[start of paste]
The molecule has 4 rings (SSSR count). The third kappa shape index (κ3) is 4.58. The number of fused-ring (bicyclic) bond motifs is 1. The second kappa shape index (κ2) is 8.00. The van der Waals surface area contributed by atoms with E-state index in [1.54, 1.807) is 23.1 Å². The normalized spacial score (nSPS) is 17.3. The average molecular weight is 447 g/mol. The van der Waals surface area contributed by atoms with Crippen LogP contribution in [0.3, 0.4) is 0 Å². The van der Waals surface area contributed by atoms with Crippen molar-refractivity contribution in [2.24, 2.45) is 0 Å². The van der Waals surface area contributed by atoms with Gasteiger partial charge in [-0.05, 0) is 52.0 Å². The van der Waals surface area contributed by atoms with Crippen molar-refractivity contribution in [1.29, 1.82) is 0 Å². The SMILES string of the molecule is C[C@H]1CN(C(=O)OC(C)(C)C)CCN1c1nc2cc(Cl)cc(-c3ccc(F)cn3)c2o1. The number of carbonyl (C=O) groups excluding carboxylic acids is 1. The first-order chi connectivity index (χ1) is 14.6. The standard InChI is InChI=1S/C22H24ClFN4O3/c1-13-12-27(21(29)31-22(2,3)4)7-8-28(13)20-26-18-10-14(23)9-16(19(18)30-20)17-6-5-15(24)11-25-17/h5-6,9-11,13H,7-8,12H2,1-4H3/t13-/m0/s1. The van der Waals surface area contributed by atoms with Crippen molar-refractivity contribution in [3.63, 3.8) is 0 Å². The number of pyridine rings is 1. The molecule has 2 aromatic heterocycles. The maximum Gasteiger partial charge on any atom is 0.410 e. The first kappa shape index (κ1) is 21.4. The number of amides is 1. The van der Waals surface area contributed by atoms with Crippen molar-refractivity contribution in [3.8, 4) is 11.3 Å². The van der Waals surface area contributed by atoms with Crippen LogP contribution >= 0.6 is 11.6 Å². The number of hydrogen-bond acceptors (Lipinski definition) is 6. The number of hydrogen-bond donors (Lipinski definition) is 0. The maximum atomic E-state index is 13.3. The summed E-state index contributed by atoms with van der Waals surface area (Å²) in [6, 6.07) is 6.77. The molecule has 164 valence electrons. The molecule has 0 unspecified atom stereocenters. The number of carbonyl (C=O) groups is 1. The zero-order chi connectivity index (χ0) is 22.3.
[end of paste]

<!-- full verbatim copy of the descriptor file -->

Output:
The molecule has 4 rings (SSSR count). The third kappa shape index (κ3) is 4.58. The number of fused-ring (bicyclic) bond motifs is 1. The second kappa shape index (κ2) is 8.00. The van der Waals surface area contributed by atoms with E-state index in [1.54, 1.807) is 23.1 Å². The normalized spacial score (nSPS) is 17.3. The average molecular weight is 447 g/mol. The van der Waals surface area contributed by atoms with Crippen LogP contribution in [0.3, 0.4) is 0 Å². The van der Waals surface area contributed by atoms with Crippen molar-refractivity contribution in [2.24, 2.45) is 0 Å². The van der Waals surface area contributed by atoms with Gasteiger partial charge in [-0.05, 0) is 52.0 Å². The van der Waals surface area contributed by atoms with Crippen molar-refractivity contribution in [1.29, 1.82) is 0 Å². The SMILES string of the molecule is C[C@H]1CN(C(=O)OC(C)(C)C)CCN1c1nc2cc(Cl)cc(-c3ccc(F)cn3)c2o1. The number of carbonyl (C=O) groups excluding carboxylic acids is 1. The first-order chi connectivity index (χ1) is 14.6. The standard InChI is InChI=1S/C22H24ClFN4O3/c1-13-12-27(21(29)31-22(2,3)4)7-8-28(13)20-26-18-10-14(23)9-16(19(18)30-20)17-6-5-15(24)11-25-17/h5-6,9-11,13H,7-8,12H2,1-4H3/t13-/m0/s1. The van der Waals surface area contributed by atoms with Crippen molar-refractivity contribution in [3.63, 3.8) is 0 Å². The number of pyridine rings is 1. The molecule has 2 aromatic heterocycles. The maximum Gasteiger partial charge on any atom is 0.410 e. The first kappa shape index (κ1) is 21.4. The number of amides is 1. The van der Waals surface area contributed by atoms with Crippen molar-refractivity contribution in [3.8, 4) is 11.3 Å². The van der Waals surface area contributed by atoms with Crippen LogP contribution >= 0.6 is 11.6 Å². The number of hydrogen-bond acceptors (Lipinski definition) is 6. The number of hydrogen-bond donors (Lipinski definition) is 0. The maximum atomic E-state index is 13.3. The summed E-state index contributed by atoms with van der Waals surface area (Å²) in [6, 6.07) is 6.77. The molecule has 164 valence electrons. The molecule has 0 unspecified atom stereocenters. The number of carbonyl (C=O) groups is 1. The zero-order chi connectivity index (χ0) is 22.3.